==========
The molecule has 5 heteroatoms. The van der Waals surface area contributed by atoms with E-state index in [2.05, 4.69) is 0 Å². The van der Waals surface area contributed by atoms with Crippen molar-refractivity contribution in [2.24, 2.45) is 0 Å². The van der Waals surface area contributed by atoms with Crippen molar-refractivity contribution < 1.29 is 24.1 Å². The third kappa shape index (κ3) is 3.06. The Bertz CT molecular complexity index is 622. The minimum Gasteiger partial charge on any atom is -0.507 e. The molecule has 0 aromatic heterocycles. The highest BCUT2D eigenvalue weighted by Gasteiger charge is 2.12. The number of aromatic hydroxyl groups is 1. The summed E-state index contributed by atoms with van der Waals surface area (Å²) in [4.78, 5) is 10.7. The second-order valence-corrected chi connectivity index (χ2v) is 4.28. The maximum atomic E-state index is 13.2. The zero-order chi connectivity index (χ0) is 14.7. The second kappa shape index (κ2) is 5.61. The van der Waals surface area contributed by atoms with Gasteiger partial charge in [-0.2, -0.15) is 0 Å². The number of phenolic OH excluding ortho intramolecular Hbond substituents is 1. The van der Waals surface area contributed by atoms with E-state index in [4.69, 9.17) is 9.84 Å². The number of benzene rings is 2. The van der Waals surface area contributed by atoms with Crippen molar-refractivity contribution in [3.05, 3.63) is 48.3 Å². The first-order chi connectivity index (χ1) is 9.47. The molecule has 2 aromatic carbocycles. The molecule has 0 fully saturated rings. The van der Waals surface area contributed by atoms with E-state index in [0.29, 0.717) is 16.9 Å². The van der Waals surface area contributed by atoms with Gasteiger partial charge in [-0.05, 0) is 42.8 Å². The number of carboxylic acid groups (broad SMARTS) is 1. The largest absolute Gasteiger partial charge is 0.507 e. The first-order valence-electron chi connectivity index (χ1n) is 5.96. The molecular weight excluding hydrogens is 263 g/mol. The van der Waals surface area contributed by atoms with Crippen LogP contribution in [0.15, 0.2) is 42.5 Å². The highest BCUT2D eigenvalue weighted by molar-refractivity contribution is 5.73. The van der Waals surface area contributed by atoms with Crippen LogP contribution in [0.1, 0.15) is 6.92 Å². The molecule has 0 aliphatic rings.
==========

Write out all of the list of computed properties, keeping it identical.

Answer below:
The molecule has 5 heteroatoms. The van der Waals surface area contributed by atoms with E-state index in [2.05, 4.69) is 0 Å². The van der Waals surface area contributed by atoms with Crippen molar-refractivity contribution in [2.24, 2.45) is 0 Å². The van der Waals surface area contributed by atoms with Crippen molar-refractivity contribution < 1.29 is 24.1 Å². The third kappa shape index (κ3) is 3.06. The Bertz CT molecular complexity index is 622. The minimum Gasteiger partial charge on any atom is -0.507 e. The molecule has 0 aromatic heterocycles. The highest BCUT2D eigenvalue weighted by Gasteiger charge is 2.12. The number of aromatic hydroxyl groups is 1. The summed E-state index contributed by atoms with van der Waals surface area (Å²) in [4.78, 5) is 10.7. The second-order valence-corrected chi connectivity index (χ2v) is 4.28. The maximum atomic E-state index is 13.2. The zero-order chi connectivity index (χ0) is 14.7. The second kappa shape index (κ2) is 5.61. The van der Waals surface area contributed by atoms with Gasteiger partial charge in [-0.2, -0.15) is 0 Å². The number of phenolic OH excluding ortho intramolecular Hbond substituents is 1. The van der Waals surface area contributed by atoms with E-state index in [4.69, 9.17) is 9.84 Å². The number of benzene rings is 2. The van der Waals surface area contributed by atoms with Crippen molar-refractivity contribution in [3.05, 3.63) is 48.3 Å². The first-order chi connectivity index (χ1) is 9.47. The molecule has 2 aromatic carbocycles. The molecule has 0 fully saturated rings. The van der Waals surface area contributed by atoms with E-state index in [0.29, 0.717) is 16.9 Å². The van der Waals surface area contributed by atoms with Gasteiger partial charge in [-0.05, 0) is 42.8 Å². The number of carboxylic acid groups (broad SMARTS) is 1. The largest absolute Gasteiger partial charge is 0.507 e. The first-order valence-electron chi connectivity index (χ1n) is 5.96. The molecular weight excluding hydrogens is 263 g/mol. The van der Waals surface area contributed by atoms with Crippen LogP contribution in [0.15, 0.2) is 42.5 Å². The highest BCUT2D eigenvalue weighted by molar-refractivity contribution is 5.73. The van der Waals surface area contributed by atoms with Crippen LogP contribution in [0.1, 0.15) is 6.92 Å². The molecule has 0 aliphatic rings.